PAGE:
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Athlete's death should serve as a wake-up call to clean up SAI

comment Updated: May 08, 2015 07:37 IST
Hindustan Times
Sports Authority of India

The death of a 15-year-old Sports Authority of India (SAI) trainee in a suicide pact among four young girls comes as a big shock. Relatives of the deceased trainee allege that she was harassed and that the coach had hit her with an oar, leaving her in agony. Other reports say that the girls were admonished for drinking beer. All these remain in the realm of conjecture while investigations are being carried out.

This incident only highlights the state of affairs in the country’s premier sports institution. That the incident happened in the SAI hostel is a poor reflection of the manner in which they are supervised. That athletes get shoddy treatment in SAI hostels is nothing new and has been repeatedly highlighted in this paper. Even well-known women athletes in the past have complained bitterly about poor facilities, diet and the gender bias.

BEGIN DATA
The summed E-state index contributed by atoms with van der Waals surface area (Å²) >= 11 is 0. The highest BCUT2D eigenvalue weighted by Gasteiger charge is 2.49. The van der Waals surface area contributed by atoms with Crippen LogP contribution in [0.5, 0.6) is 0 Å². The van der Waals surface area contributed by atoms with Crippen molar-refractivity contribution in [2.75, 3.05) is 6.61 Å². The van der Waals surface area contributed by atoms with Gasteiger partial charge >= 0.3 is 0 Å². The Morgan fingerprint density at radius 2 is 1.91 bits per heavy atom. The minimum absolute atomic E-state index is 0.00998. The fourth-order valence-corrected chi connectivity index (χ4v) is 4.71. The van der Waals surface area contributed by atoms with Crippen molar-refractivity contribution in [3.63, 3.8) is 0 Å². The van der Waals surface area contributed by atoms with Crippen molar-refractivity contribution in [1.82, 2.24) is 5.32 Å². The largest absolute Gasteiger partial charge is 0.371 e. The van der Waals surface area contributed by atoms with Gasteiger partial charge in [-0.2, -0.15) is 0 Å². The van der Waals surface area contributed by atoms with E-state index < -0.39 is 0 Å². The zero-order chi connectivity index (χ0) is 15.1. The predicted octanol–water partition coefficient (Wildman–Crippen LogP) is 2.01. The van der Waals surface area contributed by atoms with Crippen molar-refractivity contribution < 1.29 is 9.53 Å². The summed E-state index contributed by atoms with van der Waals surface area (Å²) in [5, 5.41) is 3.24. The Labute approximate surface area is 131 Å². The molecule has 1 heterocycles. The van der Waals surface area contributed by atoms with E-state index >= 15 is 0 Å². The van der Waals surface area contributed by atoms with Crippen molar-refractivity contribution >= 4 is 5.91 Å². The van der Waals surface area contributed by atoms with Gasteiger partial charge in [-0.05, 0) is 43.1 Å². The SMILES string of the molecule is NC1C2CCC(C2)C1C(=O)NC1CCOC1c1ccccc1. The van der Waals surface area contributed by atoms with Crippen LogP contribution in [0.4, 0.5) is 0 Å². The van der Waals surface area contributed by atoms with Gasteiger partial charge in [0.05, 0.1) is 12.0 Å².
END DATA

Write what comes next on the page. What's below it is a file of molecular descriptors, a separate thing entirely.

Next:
While the SAI takes in a number of junior athletes, seen as India’s future medal hopes, many times they are not provided the environment required for them to grow and compete without any fear or concern. Coaches have a huge role to play here as father figures, but there have been several cases where they use abusive language at young trainees, including young women. One of the trainees who attempted suicide was a gold medalist at the National Games held in Kerala earlier this year. There have been reports in the past of even sexual harassment cases not being promptly dealt with by the SAI, despite Supreme Court rulings clearly stipulating the norms for tackling these complaints. A woman shooter’s sexual harassment case — the incident took place last year — is still dragging on. The SAI did not even transfer the official who faces the allegations while the investigation was on, making it impossible for the shooter to train at the venue.

India hopes to step up sporting achievements in the future. This unfortunate episode should serve as a wake-up call to clean up the SAI and ensure that it becomes an institution where parents, often coming from poor backgrounds, would want their young children to stay and seek sporting excellence.